<editorial board> <agu> The Double Crisis of the University and the Global Economy

Gigi Roggero conricerca at hotmail.com
Sat Dec 27 23:32:25 CET 2008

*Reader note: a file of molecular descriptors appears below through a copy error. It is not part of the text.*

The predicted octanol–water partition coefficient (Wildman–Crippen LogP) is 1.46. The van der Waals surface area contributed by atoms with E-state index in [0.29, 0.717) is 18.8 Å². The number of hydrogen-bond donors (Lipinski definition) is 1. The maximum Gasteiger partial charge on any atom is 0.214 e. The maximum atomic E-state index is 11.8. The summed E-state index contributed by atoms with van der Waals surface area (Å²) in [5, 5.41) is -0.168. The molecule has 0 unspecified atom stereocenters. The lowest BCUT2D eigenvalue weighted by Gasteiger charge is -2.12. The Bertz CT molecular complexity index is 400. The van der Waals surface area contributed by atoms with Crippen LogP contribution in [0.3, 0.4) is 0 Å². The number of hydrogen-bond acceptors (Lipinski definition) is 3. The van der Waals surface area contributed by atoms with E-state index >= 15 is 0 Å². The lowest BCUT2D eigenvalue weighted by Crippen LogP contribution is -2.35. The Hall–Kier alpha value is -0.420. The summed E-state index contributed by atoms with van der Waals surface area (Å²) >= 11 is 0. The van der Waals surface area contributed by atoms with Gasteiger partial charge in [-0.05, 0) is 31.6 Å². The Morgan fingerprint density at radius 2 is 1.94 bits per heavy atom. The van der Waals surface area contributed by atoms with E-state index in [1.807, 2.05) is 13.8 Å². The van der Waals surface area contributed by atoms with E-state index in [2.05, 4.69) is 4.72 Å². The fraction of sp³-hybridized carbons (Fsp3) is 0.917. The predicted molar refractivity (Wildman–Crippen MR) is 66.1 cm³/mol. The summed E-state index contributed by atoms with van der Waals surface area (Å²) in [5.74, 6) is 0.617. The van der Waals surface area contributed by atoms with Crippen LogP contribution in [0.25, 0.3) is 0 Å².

Hi all, First of all I would like to say that the debate within the editorial board has started very well. The list is really becoming a work list, and this is a great starting point for the journal. Very briefly, I want to focus on two points. About the question of the title: following the suggestions by Ranabir, Gerald and Gary, maybe we could think something like "edu-factory notes" or "edu-factory journal", with a subtitle like "Conflicts and Transformations of the University" or "Conflicts and Transformations in Knowledge Production". In this way, we can maintain the edu-factory concept while marking the specificity of the new project. About the question of the crisis: It is true, we shouldn't follow the ruling narratives on the crisis. In other words, we have to develop a radical analysis of it. But I think that this doesn't mean to deny the crisis, or not so much to invent a new series of words. It means on one hand to identify the subjective roots and struggles that inform the double crisis. On the other hand it means focusing on the double crisis as a chance for radical transformation in a way that doesn't replicate the celebrations in The Economist magazine, which points out that the Chinese ideogram for crisis combines the symbols for risk and opportunity. This is a crisis of capitalism, and the contemporary university as one of its articulations: the importance of the movements of the last months (e.g. the anomalous wave in Italy, quoted by Eli) consists in the force to overthrow the double crisis in an alternative space of possibility: "this is their crisis, and we won't pay for it".  The slogan quoted by Andrew ("merry crisis and happy new fear") - which I think was a graffiti that appeared in Athens - also contains a central ambivalence: the fear is not only the fear of the workers, but the fear of the ruling class too. And in their fear there is our wish of a "merry crisis". In this political context and from this standpoint, we have to analyze the new elements of the contemporary (double) crisis. But we cannot rely on the tired images of Italy and Greece as political laboratories, weak links or slogan generating factories. What are the concepts and struggles being invented in and between other parts of the world? How do they cut across each other, involving extra-economic factors, contrasting imaginations, different languages and approaches to translation, varying rhythms and times of change? The edu-factory journal is an avenue through which these questions can be developed in a transnational vein. All the best, Gigi 
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